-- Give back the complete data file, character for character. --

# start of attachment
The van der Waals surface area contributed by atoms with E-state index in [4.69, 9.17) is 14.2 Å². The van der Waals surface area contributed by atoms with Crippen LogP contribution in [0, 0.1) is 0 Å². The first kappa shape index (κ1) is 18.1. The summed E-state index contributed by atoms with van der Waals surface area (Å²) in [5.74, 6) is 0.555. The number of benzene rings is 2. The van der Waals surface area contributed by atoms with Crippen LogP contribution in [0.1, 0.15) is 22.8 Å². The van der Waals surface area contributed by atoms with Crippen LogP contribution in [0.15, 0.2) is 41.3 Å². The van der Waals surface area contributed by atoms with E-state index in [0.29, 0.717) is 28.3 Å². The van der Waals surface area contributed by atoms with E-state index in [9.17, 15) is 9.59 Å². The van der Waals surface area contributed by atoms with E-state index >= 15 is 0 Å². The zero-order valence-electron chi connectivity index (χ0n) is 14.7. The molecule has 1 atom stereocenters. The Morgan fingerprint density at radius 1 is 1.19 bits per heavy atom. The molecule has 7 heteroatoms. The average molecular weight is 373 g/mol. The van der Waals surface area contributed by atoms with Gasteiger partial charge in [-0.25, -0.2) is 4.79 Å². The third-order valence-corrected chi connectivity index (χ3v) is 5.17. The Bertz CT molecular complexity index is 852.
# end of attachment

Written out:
The van der Waals surface area contributed by atoms with E-state index in [4.69, 9.17) is 14.2 Å². The van der Waals surface area contributed by atoms with Crippen LogP contribution in [0, 0.1) is 0 Å². The first kappa shape index (κ1) is 18.1. The summed E-state index contributed by atoms with van der Waals surface area (Å²) in [5.74, 6) is 0.555. The number of benzene rings is 2. The van der Waals surface area contributed by atoms with Crippen LogP contribution in [0.1, 0.15) is 22.8 Å². The van der Waals surface area contributed by atoms with Crippen LogP contribution in [0.15, 0.2) is 41.3 Å². The van der Waals surface area contributed by atoms with E-state index in [0.29, 0.717) is 28.3 Å². The van der Waals surface area contributed by atoms with E-state index in [9.17, 15) is 9.59 Å². The van der Waals surface area contributed by atoms with E-state index >= 15 is 0 Å². The zero-order valence-electron chi connectivity index (χ0n) is 14.7. The molecule has 1 atom stereocenters. The Morgan fingerprint density at radius 1 is 1.19 bits per heavy atom. The molecule has 7 heteroatoms. The average molecular weight is 373 g/mol. The van der Waals surface area contributed by atoms with Gasteiger partial charge in [-0.25, -0.2) is 4.79 Å². The third-order valence-corrected chi connectivity index (χ3v) is 5.17. The Bertz CT molecular complexity index is 852.